• Z o d —characteristics of the relationship between country pairs (distance, cultural and historical differences, etc.),
  • δ o d —dyadic fixed effects, i.e., one dummy variable for each possible set of partner countries, controls for all unobservables and satisfies the multilateral resistance requirement),
  • τ t —time fixed effects, i.e., one dummy variable for each year,
  • e o d t —error term.
As most components of Z o d are not time-varying, they coincide with dyadic fixed effects. It is assumed that common culture and history does not change significantly over the relatively short period of about 30 years.

3.2. Data

3.2.1. Definition and Sources

Data for FDI flows (in current USD) is obtained from the OECD due to higher data quality compared to UNCTAD, as mentioned above. An additional benefit is the longer time series available (1985–2013), even though there is almost no data available for 2013 (only if new data sets would become available will an updated regression be possible). One drawback, however, is that important relevant newcomers to FDI such as Russia or China are not included; OECD countries account for roughly 70% of global FDI flows (UNCTAD 2017). This first step of data quality evaluation is highly necessary in order to understand the tradeoffs we need to accept, as well as to discuss potential biases by including only OECD countries in the econometric analyses.
GDP and GDP per capita (in current USD) is obtained from the World Bank, as is data for openness (import + export/GDP). Corporate tax on a country level from 1985 to 2007 is obtained from Mintz and Weichenrieder (2010) and from KPMG (data available 2003–2017). Relative FDI stock is obtained by dividing FDI in-stock (the total FDI inward position of the target country in current USD; data source: OECD) by total inward capital stock (capital stock at constant 2011 national prices; converted into current USD via the price level of capital stock, price level of USD in 2011 = 1; data source: Feenstra et al. 2015). Therefore, we use FDI stock in current USD over total capital stock in current USD; the variable describes a relative index and we do not have to deflate numbers. Index is lagged by one year to minimize the endogeneity problem annual FDI flow can have on FDI stock index. We applied the Durbin–Wu–Hausman test in order to check if our specification has achieved avoiding an endogeneity problem: The null hypothesis that the variable “foreign_capstock_share_lagged” is endogenous can be rejected (p-value = 0.8571), while the null hypothesis that the variable “foreign_capstock_share” is endogenous must be accepted (p-value = 0.0000).11 Therefore, the BREXIT-related findings are robust.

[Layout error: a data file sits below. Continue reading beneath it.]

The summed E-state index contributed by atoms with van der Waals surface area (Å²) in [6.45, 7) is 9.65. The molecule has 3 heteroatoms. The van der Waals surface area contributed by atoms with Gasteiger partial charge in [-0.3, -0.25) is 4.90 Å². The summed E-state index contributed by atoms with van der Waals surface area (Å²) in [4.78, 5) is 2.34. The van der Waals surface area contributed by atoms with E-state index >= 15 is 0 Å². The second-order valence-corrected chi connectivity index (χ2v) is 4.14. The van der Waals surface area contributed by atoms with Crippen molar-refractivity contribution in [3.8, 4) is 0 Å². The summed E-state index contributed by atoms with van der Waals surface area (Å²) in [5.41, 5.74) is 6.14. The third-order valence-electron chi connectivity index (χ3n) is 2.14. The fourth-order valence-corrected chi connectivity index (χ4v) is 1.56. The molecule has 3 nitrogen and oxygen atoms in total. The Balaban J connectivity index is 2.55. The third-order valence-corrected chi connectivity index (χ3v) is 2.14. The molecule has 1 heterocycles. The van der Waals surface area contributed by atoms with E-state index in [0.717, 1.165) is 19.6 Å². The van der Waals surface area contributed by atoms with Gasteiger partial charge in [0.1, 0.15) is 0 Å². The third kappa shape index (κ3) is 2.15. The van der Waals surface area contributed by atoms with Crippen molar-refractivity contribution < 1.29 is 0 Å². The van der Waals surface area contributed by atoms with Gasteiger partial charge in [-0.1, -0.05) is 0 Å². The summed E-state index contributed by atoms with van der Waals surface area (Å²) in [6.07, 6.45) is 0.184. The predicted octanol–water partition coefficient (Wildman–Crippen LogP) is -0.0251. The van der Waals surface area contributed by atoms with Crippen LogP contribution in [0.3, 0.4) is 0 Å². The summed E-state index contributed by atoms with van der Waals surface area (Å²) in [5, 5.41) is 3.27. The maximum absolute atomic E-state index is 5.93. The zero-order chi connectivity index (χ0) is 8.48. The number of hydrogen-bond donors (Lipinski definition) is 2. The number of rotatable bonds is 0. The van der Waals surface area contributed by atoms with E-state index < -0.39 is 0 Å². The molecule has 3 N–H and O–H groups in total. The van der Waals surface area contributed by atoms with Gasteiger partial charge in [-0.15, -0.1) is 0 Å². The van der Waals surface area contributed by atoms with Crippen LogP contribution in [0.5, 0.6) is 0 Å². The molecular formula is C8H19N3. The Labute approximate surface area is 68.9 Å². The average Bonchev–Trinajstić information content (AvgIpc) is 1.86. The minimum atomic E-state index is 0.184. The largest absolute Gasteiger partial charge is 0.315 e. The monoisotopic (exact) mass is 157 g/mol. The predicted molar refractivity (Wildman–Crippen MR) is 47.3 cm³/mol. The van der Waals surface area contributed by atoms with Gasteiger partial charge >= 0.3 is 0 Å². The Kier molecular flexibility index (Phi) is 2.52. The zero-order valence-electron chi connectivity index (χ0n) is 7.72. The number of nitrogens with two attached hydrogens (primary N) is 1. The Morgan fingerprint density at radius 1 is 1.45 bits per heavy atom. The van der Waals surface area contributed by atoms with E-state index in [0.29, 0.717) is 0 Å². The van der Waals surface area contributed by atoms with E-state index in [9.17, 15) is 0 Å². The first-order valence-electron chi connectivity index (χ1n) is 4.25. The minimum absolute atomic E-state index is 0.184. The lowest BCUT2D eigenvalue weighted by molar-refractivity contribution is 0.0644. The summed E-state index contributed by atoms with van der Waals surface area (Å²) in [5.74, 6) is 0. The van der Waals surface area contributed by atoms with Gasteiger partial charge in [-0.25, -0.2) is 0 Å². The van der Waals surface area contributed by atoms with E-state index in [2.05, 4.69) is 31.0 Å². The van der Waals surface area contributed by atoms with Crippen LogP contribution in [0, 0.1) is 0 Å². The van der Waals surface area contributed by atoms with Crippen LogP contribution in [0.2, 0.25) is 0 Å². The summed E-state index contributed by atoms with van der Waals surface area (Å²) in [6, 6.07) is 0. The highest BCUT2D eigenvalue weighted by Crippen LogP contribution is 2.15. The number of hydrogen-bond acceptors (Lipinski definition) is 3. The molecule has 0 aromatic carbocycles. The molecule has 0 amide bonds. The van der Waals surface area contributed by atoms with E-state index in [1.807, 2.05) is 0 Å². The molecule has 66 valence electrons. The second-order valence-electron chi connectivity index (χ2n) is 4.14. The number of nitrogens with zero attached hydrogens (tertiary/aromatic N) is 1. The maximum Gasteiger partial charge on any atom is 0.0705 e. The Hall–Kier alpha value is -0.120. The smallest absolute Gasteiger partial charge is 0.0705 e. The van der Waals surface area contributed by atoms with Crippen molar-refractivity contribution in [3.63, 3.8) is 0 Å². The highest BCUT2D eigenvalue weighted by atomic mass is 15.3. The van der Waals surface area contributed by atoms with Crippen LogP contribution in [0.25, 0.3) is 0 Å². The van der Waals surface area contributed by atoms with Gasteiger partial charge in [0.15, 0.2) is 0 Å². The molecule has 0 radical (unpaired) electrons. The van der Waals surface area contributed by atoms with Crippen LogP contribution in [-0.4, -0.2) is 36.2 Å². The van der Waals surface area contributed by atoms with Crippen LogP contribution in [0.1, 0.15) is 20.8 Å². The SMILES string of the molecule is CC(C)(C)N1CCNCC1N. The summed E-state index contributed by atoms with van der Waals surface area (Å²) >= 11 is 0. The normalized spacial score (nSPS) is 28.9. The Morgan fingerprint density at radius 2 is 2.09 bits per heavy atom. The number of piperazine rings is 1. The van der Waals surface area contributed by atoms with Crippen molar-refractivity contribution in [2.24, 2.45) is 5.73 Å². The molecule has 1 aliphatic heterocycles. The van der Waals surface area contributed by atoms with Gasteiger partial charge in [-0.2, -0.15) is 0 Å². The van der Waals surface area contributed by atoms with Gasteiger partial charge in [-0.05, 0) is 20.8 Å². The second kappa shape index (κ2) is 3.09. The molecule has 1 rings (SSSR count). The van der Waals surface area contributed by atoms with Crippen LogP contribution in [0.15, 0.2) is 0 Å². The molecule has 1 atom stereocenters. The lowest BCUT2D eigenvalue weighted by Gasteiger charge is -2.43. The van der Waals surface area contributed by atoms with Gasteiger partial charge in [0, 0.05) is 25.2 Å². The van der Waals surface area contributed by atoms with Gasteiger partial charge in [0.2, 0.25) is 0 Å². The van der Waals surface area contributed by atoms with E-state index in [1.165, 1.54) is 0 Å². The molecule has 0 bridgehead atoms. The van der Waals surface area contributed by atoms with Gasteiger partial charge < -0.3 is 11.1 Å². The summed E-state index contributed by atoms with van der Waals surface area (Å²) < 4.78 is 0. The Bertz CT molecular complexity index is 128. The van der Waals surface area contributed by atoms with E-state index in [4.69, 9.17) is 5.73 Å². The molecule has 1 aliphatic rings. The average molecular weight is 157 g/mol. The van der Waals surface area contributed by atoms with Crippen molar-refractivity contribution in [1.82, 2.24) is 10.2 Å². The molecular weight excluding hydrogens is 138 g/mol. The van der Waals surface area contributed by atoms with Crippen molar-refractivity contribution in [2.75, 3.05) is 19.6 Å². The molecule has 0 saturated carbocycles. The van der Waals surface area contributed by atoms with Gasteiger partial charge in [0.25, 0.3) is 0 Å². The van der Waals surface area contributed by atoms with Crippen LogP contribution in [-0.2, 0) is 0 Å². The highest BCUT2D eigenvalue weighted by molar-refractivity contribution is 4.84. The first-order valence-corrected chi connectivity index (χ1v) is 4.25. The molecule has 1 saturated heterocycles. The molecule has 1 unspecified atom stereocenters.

Real exchange rates are calculated as follows: nominal exchange rates to USD multiplied by the US consumer price index, divided by the home consumer price index (data source: OECD). Taking logs is necessary, as statistical outliers are by definition very large for a big fraction of the data. Finally, when controlling for the EU single market, we introduce a dummy variable representing whether the European Economic Area agreement is ratified, including EU28, Iceland, and Norway. Switzerland is additionally included, as bilateral treaties with the EU mirror a very similar relationship. We decided not to include Turkey, as we find heavy institutional deviance (especially migration and legislation). Table 2 gives an overview on the main variables utilized.

3.2.2. Treating Missing Values